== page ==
SEMiSUSANNE Corpus: Documentation

This Web version of Christopher Powell’s SEMiSUSANNE readme file was prepared by Geoffrey Sampson on 17 Jan 2006.

1. What is SEMiSUSANNE?

SEMiSUSANNE is a semantically tagged and structurally annotated corpus formed from the union of the SUSANNE and SemCor corpora. It consists of the 33 documents common to both corpora, retains the one-word-per-line structure of SUSANNE, but is extended to reflect the WordNet senses expressed by SemCor. This release of SEMiSUSANNE employs WordNet 1.6 senses.

2. What is the structure of SEMiSUSANNE?

SEMiSUSANNE is identical to SUSANNE in structure, but has two additional fields appended:

SEMiSUSANNE therefore consists of eight fields per word – the original six fields of SUSANNE, the single/compound status field, and the WordNet sense field.

3. How do the sense-tags work?

The sense field comprises a two part string; the first part is a single character drawn from the set {n,v,j,r} and indicates the noun, verb, adjective or adverb (resp.) part-of-speech. The second part of the string is numeric, and corresponds to the ‘hereiam’ value of a WordNet synset within the database indicated by the part-of-speech character. Thus the sense field ‘n475542’ is a synset located at byte-offset 475542 in the WordNet noun database, and encodes the sense for ‘irregularity’ (behaviour that breaches the rule or etiquette), e.g.:

A01:0030.06  -	NN2	irregularities	irregularity	.Np:s]	0	n475542

This encoding was employed to enable rapid access to the synset (when using the WordNet API), and to eliminate the synonym matching problem encountered when comparing senses using the formal WordNet sense keys. I refer the reader to the WordNet documentation for details of synsets, sense keys, and the WordNet API.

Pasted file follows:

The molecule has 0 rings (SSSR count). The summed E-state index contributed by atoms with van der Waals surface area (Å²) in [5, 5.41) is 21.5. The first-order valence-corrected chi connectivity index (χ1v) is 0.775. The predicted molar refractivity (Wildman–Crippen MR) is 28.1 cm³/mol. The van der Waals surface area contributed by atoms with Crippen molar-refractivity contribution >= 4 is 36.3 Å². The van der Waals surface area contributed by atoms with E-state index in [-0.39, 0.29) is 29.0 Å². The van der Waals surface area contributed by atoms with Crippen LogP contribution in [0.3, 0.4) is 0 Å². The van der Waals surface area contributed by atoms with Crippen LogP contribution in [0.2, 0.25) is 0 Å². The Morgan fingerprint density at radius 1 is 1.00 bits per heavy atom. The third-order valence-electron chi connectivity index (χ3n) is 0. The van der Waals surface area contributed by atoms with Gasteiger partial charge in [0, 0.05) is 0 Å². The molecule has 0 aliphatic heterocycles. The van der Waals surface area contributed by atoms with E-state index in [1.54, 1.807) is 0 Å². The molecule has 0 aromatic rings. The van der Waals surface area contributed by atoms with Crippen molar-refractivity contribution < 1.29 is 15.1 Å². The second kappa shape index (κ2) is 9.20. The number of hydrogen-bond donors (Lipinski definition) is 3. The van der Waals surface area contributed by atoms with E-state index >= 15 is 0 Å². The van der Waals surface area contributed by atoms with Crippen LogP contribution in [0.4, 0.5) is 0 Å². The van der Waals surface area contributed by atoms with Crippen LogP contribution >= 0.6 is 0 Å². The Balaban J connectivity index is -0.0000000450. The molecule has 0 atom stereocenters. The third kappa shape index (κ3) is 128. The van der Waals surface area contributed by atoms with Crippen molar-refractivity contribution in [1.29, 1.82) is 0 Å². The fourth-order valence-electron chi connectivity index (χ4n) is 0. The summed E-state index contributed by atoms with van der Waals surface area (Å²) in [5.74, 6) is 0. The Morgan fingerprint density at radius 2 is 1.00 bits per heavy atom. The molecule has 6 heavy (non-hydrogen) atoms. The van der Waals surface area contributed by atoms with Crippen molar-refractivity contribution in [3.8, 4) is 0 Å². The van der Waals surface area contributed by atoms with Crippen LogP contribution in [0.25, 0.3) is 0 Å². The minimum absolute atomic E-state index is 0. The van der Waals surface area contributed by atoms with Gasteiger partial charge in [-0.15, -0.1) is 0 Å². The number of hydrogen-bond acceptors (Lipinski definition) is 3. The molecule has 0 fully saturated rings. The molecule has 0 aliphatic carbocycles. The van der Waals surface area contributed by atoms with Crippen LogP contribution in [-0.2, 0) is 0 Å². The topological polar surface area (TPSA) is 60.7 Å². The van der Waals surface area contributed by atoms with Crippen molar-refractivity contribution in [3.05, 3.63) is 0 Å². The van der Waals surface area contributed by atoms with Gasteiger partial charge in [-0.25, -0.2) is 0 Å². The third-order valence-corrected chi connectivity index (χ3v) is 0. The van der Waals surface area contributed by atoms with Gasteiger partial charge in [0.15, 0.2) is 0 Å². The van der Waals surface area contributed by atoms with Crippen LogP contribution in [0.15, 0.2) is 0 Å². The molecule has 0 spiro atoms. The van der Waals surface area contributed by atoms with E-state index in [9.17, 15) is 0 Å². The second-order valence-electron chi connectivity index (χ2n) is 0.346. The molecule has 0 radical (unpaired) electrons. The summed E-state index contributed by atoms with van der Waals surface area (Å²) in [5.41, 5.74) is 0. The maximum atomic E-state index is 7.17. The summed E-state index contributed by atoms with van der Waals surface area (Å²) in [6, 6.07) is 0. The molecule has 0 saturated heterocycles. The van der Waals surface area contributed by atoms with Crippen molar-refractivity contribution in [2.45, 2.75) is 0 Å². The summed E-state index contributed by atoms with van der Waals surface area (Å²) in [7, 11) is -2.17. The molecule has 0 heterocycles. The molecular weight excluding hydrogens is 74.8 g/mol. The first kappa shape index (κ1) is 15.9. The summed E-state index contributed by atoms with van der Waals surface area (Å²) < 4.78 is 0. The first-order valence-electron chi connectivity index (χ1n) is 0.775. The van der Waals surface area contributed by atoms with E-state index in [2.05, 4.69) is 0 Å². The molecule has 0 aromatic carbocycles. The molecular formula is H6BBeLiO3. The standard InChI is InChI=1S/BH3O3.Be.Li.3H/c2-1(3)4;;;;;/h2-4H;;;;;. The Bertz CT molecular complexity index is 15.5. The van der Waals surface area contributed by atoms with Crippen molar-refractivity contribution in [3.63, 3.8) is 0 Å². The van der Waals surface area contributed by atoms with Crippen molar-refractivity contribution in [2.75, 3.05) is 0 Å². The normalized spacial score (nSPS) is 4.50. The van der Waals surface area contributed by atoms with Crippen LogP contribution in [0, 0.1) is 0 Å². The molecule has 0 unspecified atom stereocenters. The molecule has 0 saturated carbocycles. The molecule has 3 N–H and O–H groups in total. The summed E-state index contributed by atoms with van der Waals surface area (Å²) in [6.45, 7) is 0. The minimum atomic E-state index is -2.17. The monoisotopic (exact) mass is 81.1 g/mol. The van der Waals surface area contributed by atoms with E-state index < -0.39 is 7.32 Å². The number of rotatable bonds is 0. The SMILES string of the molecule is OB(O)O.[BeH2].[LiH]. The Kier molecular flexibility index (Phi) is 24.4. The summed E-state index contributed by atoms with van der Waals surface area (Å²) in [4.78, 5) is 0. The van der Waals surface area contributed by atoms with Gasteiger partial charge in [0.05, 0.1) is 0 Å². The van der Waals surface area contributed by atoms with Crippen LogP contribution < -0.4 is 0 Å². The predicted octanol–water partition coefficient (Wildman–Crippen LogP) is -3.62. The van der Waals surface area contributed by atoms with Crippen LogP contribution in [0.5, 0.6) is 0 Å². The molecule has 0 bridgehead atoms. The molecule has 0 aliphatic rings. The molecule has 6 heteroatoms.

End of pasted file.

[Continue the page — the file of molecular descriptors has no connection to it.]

4. How are compounds encoded?

SUSANNE encodes one word per line whereas SemCor encodes one sense per line, so some jiggery pokery is needed to align the two in the case of componds. Essentially, the sense of a compound is assigned to each of its constituent words, and is therefore repeated on each coresponding SEMiSUSANNE line. The single/compound field is given the value ‘1’ (one) for the first line of the compound, and is incremented for each subesequent line of that compound, e.g.:

	A01:0010.09  -	NP1s	Fulton	Fulton	[Nns.	1	n17954
	A01:0010.12  -	NNL1cb	County	county	.Nns]	2	n17954
	A01:0010.15  -	JJ	Grand	grand	.	3	n17954
	A01:0010.18  -	NN1c	Jury	jury	.Nns:s]	4	n17954

5. How are single words encoded?

For single words, the single/compound field contains a ‘0’ (zero), e.g.:

A01:0010.21  -	VVDv	said	say	[Vd.Vd]	0	v682542

6. What about closed-class words?

SEMiSUSANNE follows SUSANNE by using the hyphen character to fill the single/compound and sense fields, e.g.:

A01:0010.06  -	AT	The	the	[O[S[Nns:s.	-	-


For part of my Ph.D. research* I needed a corpus from which I could extract known noun-sense and verb-sense pairs in both subject–verb and verb–object relations. As such a corpus proved difficult to find, I had to build one. To avoid the labours of hand-crafting, I looked at available corpora and found that SUSANNE and SemCor had a useful overlap. 33 documents forms only a small corpus, but it became the ‘gold standard’ I needed to evaluate my word-sense disambiguation algorithms. The name SEMiSUSANNE is intended to show that the corpus is derived from the SUSANNE corpus, is SEMantically tagged, and is (just over) half the size of (i.e. semi) SUSANNE.


I hope that SEMiSUSANNE is useful to you in your research. If you wish to ask any questions about or comment on SEMiSUSANNE then feel free to contact me.

Chris Powell, Jan 2006.

e: chris.powell at

*“From E-Language to I-Language: Elements of a Pre-Processor for the Construction-Integration Model”, Chris. Powell, Oxford Brookes University, 2005.